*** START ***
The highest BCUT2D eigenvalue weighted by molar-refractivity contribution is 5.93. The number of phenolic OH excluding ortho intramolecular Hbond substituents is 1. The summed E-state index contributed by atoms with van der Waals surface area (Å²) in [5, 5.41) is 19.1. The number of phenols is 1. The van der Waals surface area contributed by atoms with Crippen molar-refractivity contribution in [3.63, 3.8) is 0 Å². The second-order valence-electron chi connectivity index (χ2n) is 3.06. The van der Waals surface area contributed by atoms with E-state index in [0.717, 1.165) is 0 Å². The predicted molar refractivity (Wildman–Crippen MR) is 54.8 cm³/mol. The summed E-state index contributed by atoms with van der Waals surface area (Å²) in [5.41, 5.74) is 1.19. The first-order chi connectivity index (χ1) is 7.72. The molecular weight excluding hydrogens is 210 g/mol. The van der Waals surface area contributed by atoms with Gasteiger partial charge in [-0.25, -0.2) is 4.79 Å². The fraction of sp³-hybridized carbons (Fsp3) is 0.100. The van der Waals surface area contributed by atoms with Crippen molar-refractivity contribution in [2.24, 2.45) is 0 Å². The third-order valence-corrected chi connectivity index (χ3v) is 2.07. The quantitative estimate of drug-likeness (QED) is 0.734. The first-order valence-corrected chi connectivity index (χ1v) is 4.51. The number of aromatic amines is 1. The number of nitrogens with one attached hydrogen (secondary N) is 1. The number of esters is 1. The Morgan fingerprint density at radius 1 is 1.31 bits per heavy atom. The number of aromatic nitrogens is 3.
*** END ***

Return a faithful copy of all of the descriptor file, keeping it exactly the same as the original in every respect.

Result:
The highest BCUT2D eigenvalue weighted by molar-refractivity contribution is 5.93. The number of phenolic OH excluding ortho intramolecular Hbond substituents is 1. The summed E-state index contributed by atoms with van der Waals surface area (Å²) in [5, 5.41) is 19.1. The number of phenols is 1. The van der Waals surface area contributed by atoms with Crippen molar-refractivity contribution in [3.63, 3.8) is 0 Å². The second-order valence-electron chi connectivity index (χ2n) is 3.06. The van der Waals surface area contributed by atoms with E-state index in [0.717, 1.165) is 0 Å². The predicted molar refractivity (Wildman–Crippen MR) is 54.8 cm³/mol. The summed E-state index contributed by atoms with van der Waals surface area (Å²) in [5.41, 5.74) is 1.19. The first-order chi connectivity index (χ1) is 7.72. The molecular weight excluding hydrogens is 210 g/mol. The van der Waals surface area contributed by atoms with Gasteiger partial charge in [-0.25, -0.2) is 4.79 Å². The fraction of sp³-hybridized carbons (Fsp3) is 0.100. The van der Waals surface area contributed by atoms with Crippen molar-refractivity contribution in [2.24, 2.45) is 0 Å². The third-order valence-corrected chi connectivity index (χ3v) is 2.07. The quantitative estimate of drug-likeness (QED) is 0.734. The first-order valence-corrected chi connectivity index (χ1v) is 4.51. The number of aromatic amines is 1. The number of nitrogens with one attached hydrogen (secondary N) is 1. The number of esters is 1. The Morgan fingerprint density at radius 1 is 1.31 bits per heavy atom. The number of aromatic nitrogens is 3.